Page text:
The government changed the rules for subsidies for ferry services to Gozo drawn up in 2012, drastically increasing the funds taxpayers fork out, a Freedom of Information request by The Shift reveals.
Government costs for Gozo Channel services reached €10 million in 2022 following a revision of the rules through an addendum to the ‘Public Service Obligation Contract’ (PSO), seen by The Shift, in which the Transport Ministry and Gozo Channel agreed to a drastic revision of the ‘compensation mechanism’ to keep the State company afloat.
The additional agreement was signed in 2019 and will remain in place until the government adjudicates a new PSO tender. The last agreement expired six years ago, in 2017.
EU rules dictate that state aid to companies such as Gozo Channel can only be given following a public tender issued every six years and the tender should be open to all who want to provide the service.
According to the extension, the compensation mechanism now “reflects changes in costs due to the passage of time” and allows Gozo Channel to dip into millions of state subsidies for most of its trips between Malta and Gozo and into another pot subsidising the cost of fuel for these trips.
Financial data shows that while, until 2017, the government passed subsidies to Gozo Channel for less than €800,000 a year, the funds increased to €10 million in 2022 and are expected to increase further.
Additionally, the government is now also forking out some €6 million a year to subsidise the fast ferry service provided by two private operators. The service was not commercially viable in the long run, and the government had to intervene to avoid its collapse.
This means the total subsidies dedicated to ferry services between the two islands are expected to shoot up to €16.8 million this year.
Changes costing millions
According to the new addendum, the government was initially bound to assist Gozo Channel in providing the so-called ‘lifeline services’ consisting of some 18,788 passenger trips per annum.
This capping was removed in 2019, with the government forking out an additional €1,000 per trip over and above the ‘lifeline’ services for commuters needing to travel between the two islands.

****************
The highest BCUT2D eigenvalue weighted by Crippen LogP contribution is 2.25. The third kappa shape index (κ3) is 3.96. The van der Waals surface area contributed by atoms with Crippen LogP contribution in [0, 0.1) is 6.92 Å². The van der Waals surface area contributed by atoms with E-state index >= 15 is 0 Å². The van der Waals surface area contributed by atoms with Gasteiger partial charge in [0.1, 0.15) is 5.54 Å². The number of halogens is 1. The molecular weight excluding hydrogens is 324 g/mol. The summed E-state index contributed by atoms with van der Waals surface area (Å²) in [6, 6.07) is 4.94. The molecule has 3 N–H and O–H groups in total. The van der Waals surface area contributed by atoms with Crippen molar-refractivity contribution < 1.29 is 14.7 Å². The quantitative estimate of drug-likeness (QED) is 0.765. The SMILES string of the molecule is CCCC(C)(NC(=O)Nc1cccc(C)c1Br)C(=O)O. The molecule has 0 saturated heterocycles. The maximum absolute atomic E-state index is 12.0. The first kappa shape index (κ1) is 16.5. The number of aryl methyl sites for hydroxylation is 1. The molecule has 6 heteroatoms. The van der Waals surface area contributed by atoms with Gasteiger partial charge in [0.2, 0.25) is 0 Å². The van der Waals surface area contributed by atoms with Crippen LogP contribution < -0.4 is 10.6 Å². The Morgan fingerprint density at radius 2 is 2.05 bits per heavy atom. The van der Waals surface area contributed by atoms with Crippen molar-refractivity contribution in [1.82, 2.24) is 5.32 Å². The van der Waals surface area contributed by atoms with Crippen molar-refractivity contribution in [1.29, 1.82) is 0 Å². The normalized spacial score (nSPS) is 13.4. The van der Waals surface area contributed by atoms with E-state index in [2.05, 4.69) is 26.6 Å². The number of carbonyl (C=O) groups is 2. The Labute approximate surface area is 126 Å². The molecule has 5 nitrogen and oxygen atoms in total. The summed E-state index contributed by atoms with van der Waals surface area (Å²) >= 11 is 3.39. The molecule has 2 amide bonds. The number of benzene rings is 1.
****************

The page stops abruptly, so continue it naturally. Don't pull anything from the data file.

The same subsidies were introduced for every trip made for cargo services, over and above the minimum of three per week.
Millions are also being given to compensate for fuel costs while an additional leased fourth ferry, the MV Nikolaos, is also being fully subsidised.
Despite its dependence on state subsidies, Gozo Channel is making no effort to streamline its operations and lower its costs, with the company continuing to employ more human resources than it requires, dishing out millions in direct orders in breach of public procurement rules and wasting hundreds of thousands of euros in the leasing premises from private businessmen close to the government and its chairman Joe Cordina.
The last six-year contract for ferry services between Malta and Gozo, won by Gozo Channel, expired in September 2017 when the government was obliged to launch a new competitive process.
Three attempts made between 2018 and 2020 were all struck down by the Court, as competitors cried foul play and the government’s calls were declared illegal.
This was because the Transport Ministry attempted to assign part of the subsidised service to a private company set up by the owners of the Fortina Group and Magro Brothers, tomato pulp producers.
Since the third cancellation of the PSO tender, its new publication has been pending for months.
Last February, Transport Minister Aaron Farrugia told parliament that the publication of a new tender was still “works in progress”.